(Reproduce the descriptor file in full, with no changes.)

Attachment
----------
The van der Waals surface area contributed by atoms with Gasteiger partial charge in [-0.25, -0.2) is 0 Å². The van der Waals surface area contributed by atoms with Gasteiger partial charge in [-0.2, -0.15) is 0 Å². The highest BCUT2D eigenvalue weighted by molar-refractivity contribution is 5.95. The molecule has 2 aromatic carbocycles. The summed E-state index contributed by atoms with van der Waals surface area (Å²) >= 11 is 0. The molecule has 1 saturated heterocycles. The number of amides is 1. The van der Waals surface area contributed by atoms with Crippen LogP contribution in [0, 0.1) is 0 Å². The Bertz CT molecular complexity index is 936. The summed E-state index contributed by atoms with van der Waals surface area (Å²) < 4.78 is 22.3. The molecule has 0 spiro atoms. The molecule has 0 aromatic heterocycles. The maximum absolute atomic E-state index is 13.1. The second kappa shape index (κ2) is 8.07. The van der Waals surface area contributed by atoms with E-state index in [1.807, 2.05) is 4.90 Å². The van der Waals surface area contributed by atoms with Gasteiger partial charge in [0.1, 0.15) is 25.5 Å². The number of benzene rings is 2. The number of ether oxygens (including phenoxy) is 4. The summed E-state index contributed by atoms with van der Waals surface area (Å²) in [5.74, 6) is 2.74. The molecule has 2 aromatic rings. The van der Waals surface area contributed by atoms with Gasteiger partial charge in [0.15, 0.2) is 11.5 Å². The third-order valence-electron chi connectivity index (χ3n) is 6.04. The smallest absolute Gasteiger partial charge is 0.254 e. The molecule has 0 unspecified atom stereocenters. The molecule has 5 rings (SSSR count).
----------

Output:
The van der Waals surface area contributed by atoms with Gasteiger partial charge in [-0.25, -0.2) is 0 Å². The van der Waals surface area contributed by atoms with Gasteiger partial charge in [-0.2, -0.15) is 0 Å². The highest BCUT2D eigenvalue weighted by molar-refractivity contribution is 5.95. The molecule has 2 aromatic carbocycles. The summed E-state index contributed by atoms with van der Waals surface area (Å²) >= 11 is 0. The molecule has 1 saturated heterocycles. The number of amides is 1. The van der Waals surface area contributed by atoms with Crippen LogP contribution in [0, 0.1) is 0 Å². The Bertz CT molecular complexity index is 936. The summed E-state index contributed by atoms with van der Waals surface area (Å²) < 4.78 is 22.3. The molecule has 0 spiro atoms. The molecule has 0 aromatic heterocycles. The maximum absolute atomic E-state index is 13.1. The second kappa shape index (κ2) is 8.07. The van der Waals surface area contributed by atoms with E-state index in [1.807, 2.05) is 4.90 Å². The van der Waals surface area contributed by atoms with Gasteiger partial charge in [0.1, 0.15) is 25.5 Å². The number of benzene rings is 2. The number of ether oxygens (including phenoxy) is 4. The summed E-state index contributed by atoms with van der Waals surface area (Å²) in [5.74, 6) is 2.74. The molecule has 2 aromatic rings. The van der Waals surface area contributed by atoms with Gasteiger partial charge in [0.15, 0.2) is 11.5 Å². The third-order valence-electron chi connectivity index (χ3n) is 6.04. The smallest absolute Gasteiger partial charge is 0.254 e. The molecule has 0 unspecified atom stereocenters. The molecule has 5 rings (SSSR count).